All the signals above are amplifi ed by an highly non-linear high power amplifier (HPA) at a radio frequency. The regrowth of the sidelobes of the spectrum thus become an issue. . In terms of the effect of non-linearities and out of band emissions, the performance has been analysed assuming a Travelling Wave Tube Amplifi er (TWTA) working at saturation, and measuring the level of power over the band with respect to the carrier (dBc)

The out of band emission between 4990 and 5000 MHz band are mostly defi ned by the non linear characteristics of the TWT curve, so the band-limiting is not really an advantage because of the inevitable re-growth, as depicted in Table I.

## Conclusions

Some important conclusion can be drawn. Without strong output filtering it is impossible to limit the emissions for any signal to the required level between 4990 and 5000 MHz. Feasibility/complexity analysis of the needed output fi ltering will be a key point to be examined during the payload design. Depending upon the absolute value of satellite EIRP required to achieve a given C/N0 threshold, the outof- band emissions in the Radio Astronomy Band may cause levels of power fl ux density on-ground in excess of ITU limits. Proper output fi ltering shall then be made to protect such band. Other more complex generation schemes could be used to limit the emissions in the case of the QBLSC (spectrum asymmetry, non binary codes etc.). More diffi cult will be for the QBOC to accommodate these type of changes. Band limiting could be an advantage for the adjacent band emissions, spectrum which is currently allocated to the uplink for which the requirement will come from the spacecraft design. Depending on how much these emissions prove to be a constraint in the link budget, it will be diffi cult to fi lter and to generate unwanted spurious peaks in these bands. Spurious could be limited by using a linearised version of the TWT (LTWT), solution that has shown to produce reduction of 5 dB in average of emissions w.r.t. the TWT at the same input power.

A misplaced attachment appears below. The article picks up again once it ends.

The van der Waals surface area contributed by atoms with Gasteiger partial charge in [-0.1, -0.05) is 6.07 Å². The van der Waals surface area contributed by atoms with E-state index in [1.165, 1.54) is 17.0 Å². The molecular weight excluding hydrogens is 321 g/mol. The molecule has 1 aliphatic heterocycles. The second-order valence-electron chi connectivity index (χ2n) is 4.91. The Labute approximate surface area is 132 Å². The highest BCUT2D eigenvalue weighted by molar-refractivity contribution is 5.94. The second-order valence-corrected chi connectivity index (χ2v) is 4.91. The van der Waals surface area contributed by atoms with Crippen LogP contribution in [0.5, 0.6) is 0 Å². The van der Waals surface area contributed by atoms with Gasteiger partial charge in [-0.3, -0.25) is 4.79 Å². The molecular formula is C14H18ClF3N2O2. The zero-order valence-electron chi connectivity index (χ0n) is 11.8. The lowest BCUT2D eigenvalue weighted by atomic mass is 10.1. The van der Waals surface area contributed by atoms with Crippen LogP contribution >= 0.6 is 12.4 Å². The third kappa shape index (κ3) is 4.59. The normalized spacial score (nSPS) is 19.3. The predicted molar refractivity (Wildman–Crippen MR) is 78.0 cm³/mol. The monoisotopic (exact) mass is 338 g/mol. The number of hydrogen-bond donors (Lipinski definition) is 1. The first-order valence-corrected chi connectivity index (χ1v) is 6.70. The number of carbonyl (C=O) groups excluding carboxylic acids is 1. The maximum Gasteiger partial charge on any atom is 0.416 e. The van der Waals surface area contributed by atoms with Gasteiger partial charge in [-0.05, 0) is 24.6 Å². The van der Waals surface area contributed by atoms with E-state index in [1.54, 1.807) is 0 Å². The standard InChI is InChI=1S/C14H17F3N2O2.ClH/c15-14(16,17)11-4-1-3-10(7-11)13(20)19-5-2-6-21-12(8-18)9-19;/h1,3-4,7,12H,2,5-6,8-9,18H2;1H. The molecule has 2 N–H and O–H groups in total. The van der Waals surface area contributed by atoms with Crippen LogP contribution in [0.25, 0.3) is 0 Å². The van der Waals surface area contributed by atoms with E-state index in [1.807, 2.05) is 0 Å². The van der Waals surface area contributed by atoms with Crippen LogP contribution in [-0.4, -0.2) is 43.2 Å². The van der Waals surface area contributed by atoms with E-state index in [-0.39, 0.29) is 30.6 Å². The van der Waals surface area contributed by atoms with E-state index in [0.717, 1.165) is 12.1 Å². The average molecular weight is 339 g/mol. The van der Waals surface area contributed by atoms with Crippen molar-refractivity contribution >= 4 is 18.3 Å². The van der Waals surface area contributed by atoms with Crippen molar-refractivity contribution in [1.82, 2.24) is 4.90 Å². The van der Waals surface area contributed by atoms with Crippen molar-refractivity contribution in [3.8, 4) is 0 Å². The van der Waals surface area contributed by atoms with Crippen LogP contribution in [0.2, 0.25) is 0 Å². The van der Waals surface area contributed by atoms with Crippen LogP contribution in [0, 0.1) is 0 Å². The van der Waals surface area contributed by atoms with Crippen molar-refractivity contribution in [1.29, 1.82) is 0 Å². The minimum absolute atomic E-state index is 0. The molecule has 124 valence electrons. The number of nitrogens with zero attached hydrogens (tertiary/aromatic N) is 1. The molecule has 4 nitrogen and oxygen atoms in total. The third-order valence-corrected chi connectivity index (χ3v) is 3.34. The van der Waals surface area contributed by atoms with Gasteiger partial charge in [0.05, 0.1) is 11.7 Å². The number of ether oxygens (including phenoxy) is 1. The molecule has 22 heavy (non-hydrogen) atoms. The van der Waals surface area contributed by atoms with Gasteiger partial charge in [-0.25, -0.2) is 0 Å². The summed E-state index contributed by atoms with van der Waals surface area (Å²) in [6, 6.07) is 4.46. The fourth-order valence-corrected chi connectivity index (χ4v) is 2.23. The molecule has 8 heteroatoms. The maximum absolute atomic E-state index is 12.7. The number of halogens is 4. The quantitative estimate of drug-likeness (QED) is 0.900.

Table I summarises the results for different signal confi gurations. As expected, performance is mostly driven by the position of the main lobes in the dedicated band. The actual generation mode of the signal (intrinsic or a-posteriori bandlimitation) appears to have a secondary impact on performance although SRRC baseband shaping is much more hardware friendly than generating square pulses followed by a brick-wall analogue filter.

## Acknowledgements

The authors acknowledge the many fruitful discussions on the topic of the paper with R. De Gaudenzi and J.L. Gerner from the European Space Agency.

## References

[1] B. W. Parkinson, J. J. Spilker, Global positioning system: Theory and applications. Washington DC, USA: American Inst. Aeronautics, 1996.

[2] G.W. Hein et al., “Envisioning a Future GNSS System of Systems – part 3,” Inside GNSS, pp. 64-73, June 2007.

[3] L. Giugno and M. Luise, “Optimum pulse shaping for delay estimation in satellite positioning,” in Proc. European Signal Processing

Conference (EUSIPCO), Antalya, Turkey, 2005.

[4] F. Antreich and J. A. Nossek,“Minimization of the tracking error in a GNSS receiver,” in Proc. ESA Workshop on Satellite Navigation User Equipment Technologies (NAVITEC), Noordwijk, The Netherlands, 2006.

[5] F. Zanier, G. Bacci, M. Luise, “Nonbinary spread spectrum signals with good delaytracking features for satellite positioning,” in Proc. Int. Waveform Diversity and Design Conference (WDD), Pisa, Italy, 2007.

[6] G. W. Hein et al., “MBOC: The new optimized spreading modulation

recommended for GALILEO L1 OS and GPS L1C,” in Proc. IEEE Positioning, Location and Navigation Symposium (PLANS), San Diego, CA, USA, 2006.

[7] S. M. Kay, Fundamentals of statistical signal processing: Estimation theory, Prentice- Hall, Englewood Cliffs, NJ, USA, 1993.

[8] ITU Radio Regulations ITU RR, Art.5, http://www.itu.int/pub/R-REG-RR/en

[9] F.Zanier, M.Crisci, “Input to the Cband study. Contribution to the signal defi nition,” ESA internal report, TEC-ETN, Sep. 2007.

[10] M. Irsigler et al., “Criteria for GNSS multipath performance assessment,” in Proc. Int. Technical Meeting of the Satellite Division of the Institute of Navigation (ION GNSS), Long Beach, CA, USA, 2005.

## M Luise

##### May 09 TO DECEMBER 2009